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Configurable processor drives video surveillance systems

Posted: 27 Aug 2007 ?? ?Print Version ?Bookmark and Share

Keywords:configurable processor? H.264? video surveillance systems?

Startup Stretch Inc. has wrapped reference designs and software around its S6000 configurable processor to build low cost networked surveillance cameras and video recorders. The company is following in the footsteps of another startup, Stream Processors Inc. (SPI), which announced chips, designs and software for the same market in March.

As many as 30 million standalone, analog surveillance cameras ship each year with humans tracking their output at banks of monitors. Market researchers say by 2011 that will rise to as much as 66 million with half of those systems shifting to digital, networked products. They will be monitored by computers that use sophisticated programs to watch for events that would trigger an alert to a human security agent.

The forecast may be optimistic, but the opportunity is still very real, said Bob Beachler, a former senior executive at Altera Corp., now VP of marketing at Stretch.

Effective, competitive solution
The startup claims its approach can deliver 30fps of an H.264 video stream at D1 standard resolution for as little as $6.25. Fixed-function chips used in today's digital video surveillance cameras cost almost twice as much, while DSPs also widely used cost about $25 per stream, the company claims.

"We think we are the most cost effective solution," said Beachler.

In terms of power, the Stretch solution requires about 500mW per stream. "We're not the lowest in power consumption, but we are competitive," he said.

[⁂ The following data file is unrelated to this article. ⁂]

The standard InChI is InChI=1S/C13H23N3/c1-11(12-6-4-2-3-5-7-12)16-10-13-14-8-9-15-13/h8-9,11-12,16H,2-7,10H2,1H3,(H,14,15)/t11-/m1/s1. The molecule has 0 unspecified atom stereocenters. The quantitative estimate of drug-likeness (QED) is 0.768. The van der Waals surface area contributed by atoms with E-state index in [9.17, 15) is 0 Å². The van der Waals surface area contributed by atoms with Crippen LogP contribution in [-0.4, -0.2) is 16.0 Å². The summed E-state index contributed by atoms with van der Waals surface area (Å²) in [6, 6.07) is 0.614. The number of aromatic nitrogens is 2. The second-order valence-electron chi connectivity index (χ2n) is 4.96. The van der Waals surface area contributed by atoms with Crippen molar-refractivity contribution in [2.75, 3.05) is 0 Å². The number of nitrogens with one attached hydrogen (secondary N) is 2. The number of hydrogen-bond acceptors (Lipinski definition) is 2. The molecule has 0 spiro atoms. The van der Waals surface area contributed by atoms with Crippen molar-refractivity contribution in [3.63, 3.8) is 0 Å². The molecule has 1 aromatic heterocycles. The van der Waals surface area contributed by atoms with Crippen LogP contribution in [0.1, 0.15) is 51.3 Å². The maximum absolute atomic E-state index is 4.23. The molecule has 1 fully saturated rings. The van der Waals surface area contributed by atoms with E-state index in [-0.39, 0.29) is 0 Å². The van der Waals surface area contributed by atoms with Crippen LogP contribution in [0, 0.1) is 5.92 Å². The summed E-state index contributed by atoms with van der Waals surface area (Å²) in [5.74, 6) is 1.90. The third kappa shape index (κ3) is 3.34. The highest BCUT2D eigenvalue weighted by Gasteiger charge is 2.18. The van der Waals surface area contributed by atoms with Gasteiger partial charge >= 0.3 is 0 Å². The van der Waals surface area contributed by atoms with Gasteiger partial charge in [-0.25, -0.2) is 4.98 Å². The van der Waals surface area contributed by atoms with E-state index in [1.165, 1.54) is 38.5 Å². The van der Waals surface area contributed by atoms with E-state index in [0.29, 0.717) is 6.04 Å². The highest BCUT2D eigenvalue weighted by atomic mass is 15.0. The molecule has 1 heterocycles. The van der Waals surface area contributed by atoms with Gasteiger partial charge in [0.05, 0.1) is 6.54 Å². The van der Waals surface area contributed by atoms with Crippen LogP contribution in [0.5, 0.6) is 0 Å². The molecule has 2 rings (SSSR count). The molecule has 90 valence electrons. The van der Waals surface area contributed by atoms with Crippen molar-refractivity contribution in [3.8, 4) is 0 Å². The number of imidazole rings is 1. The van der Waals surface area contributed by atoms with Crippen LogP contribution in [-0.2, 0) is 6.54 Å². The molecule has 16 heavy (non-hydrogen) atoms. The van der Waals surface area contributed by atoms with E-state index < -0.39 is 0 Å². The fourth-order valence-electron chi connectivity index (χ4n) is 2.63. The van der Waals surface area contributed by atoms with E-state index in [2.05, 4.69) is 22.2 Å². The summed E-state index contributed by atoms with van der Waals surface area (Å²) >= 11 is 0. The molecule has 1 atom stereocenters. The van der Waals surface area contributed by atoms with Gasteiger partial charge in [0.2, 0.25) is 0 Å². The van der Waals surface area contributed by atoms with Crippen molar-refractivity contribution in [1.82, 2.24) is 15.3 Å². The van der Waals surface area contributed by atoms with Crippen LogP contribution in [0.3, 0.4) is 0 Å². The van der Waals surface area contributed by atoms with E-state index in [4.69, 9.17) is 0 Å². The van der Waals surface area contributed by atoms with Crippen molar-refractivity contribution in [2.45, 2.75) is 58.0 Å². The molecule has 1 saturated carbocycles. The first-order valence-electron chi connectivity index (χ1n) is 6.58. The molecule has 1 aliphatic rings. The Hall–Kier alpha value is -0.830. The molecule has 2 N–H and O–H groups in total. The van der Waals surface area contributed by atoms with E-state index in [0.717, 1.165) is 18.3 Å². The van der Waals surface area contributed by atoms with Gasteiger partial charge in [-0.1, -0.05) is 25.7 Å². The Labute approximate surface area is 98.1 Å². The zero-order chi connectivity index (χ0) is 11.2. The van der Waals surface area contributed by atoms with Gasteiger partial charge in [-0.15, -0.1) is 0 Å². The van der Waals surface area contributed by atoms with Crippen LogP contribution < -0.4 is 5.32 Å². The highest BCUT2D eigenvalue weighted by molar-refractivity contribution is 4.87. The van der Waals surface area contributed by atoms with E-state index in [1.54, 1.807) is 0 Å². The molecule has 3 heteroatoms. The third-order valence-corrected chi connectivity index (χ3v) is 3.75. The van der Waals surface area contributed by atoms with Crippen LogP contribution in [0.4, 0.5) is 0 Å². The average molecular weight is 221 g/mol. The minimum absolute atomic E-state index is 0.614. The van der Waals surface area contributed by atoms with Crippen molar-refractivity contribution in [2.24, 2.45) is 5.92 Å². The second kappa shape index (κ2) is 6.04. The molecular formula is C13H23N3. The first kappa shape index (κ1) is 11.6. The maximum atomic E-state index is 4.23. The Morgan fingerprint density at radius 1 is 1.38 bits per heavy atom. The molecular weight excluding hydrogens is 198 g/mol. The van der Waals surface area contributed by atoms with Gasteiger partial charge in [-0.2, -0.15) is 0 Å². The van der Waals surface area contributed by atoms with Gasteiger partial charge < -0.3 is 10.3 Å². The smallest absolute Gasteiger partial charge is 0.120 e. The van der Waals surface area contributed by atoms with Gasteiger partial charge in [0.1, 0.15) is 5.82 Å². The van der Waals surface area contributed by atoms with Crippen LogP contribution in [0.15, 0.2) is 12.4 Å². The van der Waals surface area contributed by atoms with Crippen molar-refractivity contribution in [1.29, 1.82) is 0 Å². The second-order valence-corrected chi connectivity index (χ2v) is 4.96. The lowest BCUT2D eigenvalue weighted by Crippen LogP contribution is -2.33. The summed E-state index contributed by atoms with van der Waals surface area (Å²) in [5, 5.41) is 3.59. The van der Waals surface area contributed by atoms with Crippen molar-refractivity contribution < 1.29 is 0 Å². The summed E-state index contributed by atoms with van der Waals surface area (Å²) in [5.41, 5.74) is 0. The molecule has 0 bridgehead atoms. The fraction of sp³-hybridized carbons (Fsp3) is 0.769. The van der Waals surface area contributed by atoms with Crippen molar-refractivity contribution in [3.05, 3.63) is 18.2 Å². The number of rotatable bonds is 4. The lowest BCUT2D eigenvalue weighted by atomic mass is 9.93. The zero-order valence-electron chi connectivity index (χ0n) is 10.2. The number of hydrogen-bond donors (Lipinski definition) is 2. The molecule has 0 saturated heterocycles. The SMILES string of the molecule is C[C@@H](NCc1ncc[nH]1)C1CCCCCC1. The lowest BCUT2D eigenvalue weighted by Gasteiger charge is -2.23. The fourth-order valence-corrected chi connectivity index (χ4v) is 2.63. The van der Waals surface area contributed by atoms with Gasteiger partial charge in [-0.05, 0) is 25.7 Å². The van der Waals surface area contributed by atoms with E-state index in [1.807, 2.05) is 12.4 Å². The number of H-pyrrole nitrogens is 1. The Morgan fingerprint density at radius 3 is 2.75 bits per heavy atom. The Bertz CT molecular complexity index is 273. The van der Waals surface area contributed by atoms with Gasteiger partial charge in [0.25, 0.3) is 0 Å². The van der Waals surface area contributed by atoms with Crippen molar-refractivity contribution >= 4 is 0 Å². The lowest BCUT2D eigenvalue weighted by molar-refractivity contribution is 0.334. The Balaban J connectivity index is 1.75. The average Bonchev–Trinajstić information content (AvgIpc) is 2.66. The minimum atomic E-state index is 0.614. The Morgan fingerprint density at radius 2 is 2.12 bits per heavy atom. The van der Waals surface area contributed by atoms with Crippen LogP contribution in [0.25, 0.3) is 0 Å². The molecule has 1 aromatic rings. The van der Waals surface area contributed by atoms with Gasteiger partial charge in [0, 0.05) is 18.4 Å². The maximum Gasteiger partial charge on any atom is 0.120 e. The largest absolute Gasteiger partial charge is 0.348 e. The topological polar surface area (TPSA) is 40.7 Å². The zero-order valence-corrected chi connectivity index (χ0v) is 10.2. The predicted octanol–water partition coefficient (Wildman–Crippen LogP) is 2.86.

Stretch is aiming primarily at a broad group of non-branded manufacturers in Asia, supplying them with all the ingredients for products.

The startup has announced a reference design for Internet Protocol cameras that can deliver 30fps of H.264 video at 1.3Mpixels. The designs are based on partnerships with two image sensor makers. Pixim Inc. has a high end image sensor with a 120dB dynamic range and Micron Technology offers a low cost 2Mpixel sensor. Stretch is also supplying a digital video recorder (DVR) design based on a PCIe card using four of its chips to handle up to 16 video channels at a D1 resolution.

Complete solution
The designs come with a software development kit for a video encoder that can handle motion JPEG or H.264 at up to 60fps. The software also includes video analysis software for applications such as motion detection. The software comes free with the camera or DVR designs that cost $1,995 and $2,995, respectively.

"In Asia, it's all about cost and they won't write much code," said Beachler. "That's why it's important we design a complete kit and make sure the parts are manufactureable in China with PCBs of ten layers or less as well as other suitable tolerances," he added.

The real problem this market faces is the lack of so-called analytics, good software for analyzing video feeds in real time for events that might suggest security problems, said Bengt Christensson, VP of business development for competitor SPI.

"Analytics have been slow to get to market because they have not been reliable to use," said Christensson, who worked for 18 years in a variety of roles, including chief technologist at Axis Communications, a video surveillance company seen as one of the largest and more sophisticated of a sector of literally hundreds of OEMs.

"The most wished-for feature is better motion detection. Right now, computers can't tell the difference between a human and a cat or blowing leaves and a burglary, so you get too many [false] alarms," he said.

SPI and Stretch expect to demostrate the latest software from their internal work and collaboration with partners at the ISC East conference in New York in September. The startups hope their novel architectures provide the hardware umph the video programs need.

The processing need is great because systems will move to high definition soon, he said.

"Most manufacturers' next IP camera designs are going megapixel, full HD1,920x1,080por beyond," said Christensson. "A driver for this is better actionable information than the SD resolution analog CCTV cameras can offer which still represent more than 90 percent of the market," he added.

- Rick Merritt
EE Times

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